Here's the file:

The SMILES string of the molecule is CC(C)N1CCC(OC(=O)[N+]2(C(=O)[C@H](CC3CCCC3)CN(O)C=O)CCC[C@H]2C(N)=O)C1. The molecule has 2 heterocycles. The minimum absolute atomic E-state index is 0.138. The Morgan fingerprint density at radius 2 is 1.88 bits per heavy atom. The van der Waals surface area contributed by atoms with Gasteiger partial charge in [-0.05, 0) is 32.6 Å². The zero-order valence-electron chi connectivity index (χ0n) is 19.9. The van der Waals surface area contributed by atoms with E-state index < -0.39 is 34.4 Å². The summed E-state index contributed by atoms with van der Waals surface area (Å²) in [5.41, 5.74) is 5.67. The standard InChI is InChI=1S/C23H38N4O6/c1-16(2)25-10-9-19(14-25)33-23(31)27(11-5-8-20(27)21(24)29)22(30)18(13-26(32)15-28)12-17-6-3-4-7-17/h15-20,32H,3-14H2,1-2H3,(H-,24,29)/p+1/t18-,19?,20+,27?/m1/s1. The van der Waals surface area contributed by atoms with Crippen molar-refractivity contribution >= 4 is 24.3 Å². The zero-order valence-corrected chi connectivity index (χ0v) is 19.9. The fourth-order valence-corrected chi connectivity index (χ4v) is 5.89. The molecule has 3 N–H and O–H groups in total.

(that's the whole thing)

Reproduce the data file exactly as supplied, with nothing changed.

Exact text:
The SMILES string of the molecule is CC(C)N1CCC(OC(=O)[N+]2(C(=O)[C@H](CC3CCCC3)CN(O)C=O)CCC[C@H]2C(N)=O)C1. The molecule has 2 heterocycles. The minimum absolute atomic E-state index is 0.138. The Morgan fingerprint density at radius 2 is 1.88 bits per heavy atom. The van der Waals surface area contributed by atoms with Gasteiger partial charge in [-0.05, 0) is 32.6 Å². The zero-order valence-electron chi connectivity index (χ0n) is 19.9. The van der Waals surface area contributed by atoms with E-state index < -0.39 is 34.4 Å². The summed E-state index contributed by atoms with van der Waals surface area (Å²) in [5.41, 5.74) is 5.67. The standard InChI is InChI=1S/C23H38N4O6/c1-16(2)25-10-9-19(14-25)33-23(31)27(11-5-8-20(27)21(24)29)22(30)18(13-26(32)15-28)12-17-6-3-4-7-17/h15-20,32H,3-14H2,1-2H3,(H-,24,29)/p+1/t18-,19?,20+,27?/m1/s1. The van der Waals surface area contributed by atoms with Crippen molar-refractivity contribution >= 4 is 24.3 Å². The zero-order valence-corrected chi connectivity index (χ0v) is 19.9. The fourth-order valence-corrected chi connectivity index (χ4v) is 5.89. The molecule has 3 N–H and O–H groups in total.